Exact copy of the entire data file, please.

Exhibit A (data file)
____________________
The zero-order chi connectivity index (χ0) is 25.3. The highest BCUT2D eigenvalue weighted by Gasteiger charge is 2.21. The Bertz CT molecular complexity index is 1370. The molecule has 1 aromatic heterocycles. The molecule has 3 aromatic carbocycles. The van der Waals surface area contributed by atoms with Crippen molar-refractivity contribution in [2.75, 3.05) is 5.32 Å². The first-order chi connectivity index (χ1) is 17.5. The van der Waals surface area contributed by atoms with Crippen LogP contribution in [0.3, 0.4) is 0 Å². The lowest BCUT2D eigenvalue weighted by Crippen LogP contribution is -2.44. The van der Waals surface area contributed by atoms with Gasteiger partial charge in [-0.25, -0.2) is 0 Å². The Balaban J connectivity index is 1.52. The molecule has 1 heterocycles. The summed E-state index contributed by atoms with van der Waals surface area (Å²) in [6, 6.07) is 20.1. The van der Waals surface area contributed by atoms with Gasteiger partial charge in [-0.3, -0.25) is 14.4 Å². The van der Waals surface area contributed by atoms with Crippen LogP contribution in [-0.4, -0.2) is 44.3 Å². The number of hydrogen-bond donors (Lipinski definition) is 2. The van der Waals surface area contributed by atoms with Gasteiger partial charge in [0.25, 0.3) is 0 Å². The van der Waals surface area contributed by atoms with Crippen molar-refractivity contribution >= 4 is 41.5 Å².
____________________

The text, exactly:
The zero-order chi connectivity index (χ0) is 25.3. The highest BCUT2D eigenvalue weighted by Gasteiger charge is 2.21. The Bertz CT molecular complexity index is 1370. The molecule has 1 aromatic heterocycles. The molecule has 3 aromatic carbocycles. The van der Waals surface area contributed by atoms with Crippen molar-refractivity contribution in [2.75, 3.05) is 5.32 Å². The first-order chi connectivity index (χ1) is 17.5. The van der Waals surface area contributed by atoms with Crippen LogP contribution in [0.3, 0.4) is 0 Å². The lowest BCUT2D eigenvalue weighted by Crippen LogP contribution is -2.44. The van der Waals surface area contributed by atoms with Gasteiger partial charge in [-0.25, -0.2) is 0 Å². The Balaban J connectivity index is 1.52. The molecule has 1 heterocycles. The summed E-state index contributed by atoms with van der Waals surface area (Å²) in [6, 6.07) is 20.1. The van der Waals surface area contributed by atoms with Gasteiger partial charge in [-0.3, -0.25) is 14.4 Å². The van der Waals surface area contributed by atoms with Crippen LogP contribution in [-0.4, -0.2) is 44.3 Å². The number of hydrogen-bond donors (Lipinski definition) is 2. The van der Waals surface area contributed by atoms with Gasteiger partial charge in [0.25, 0.3) is 0 Å². The van der Waals surface area contributed by atoms with Crippen molar-refractivity contribution >= 4 is 41.5 Å².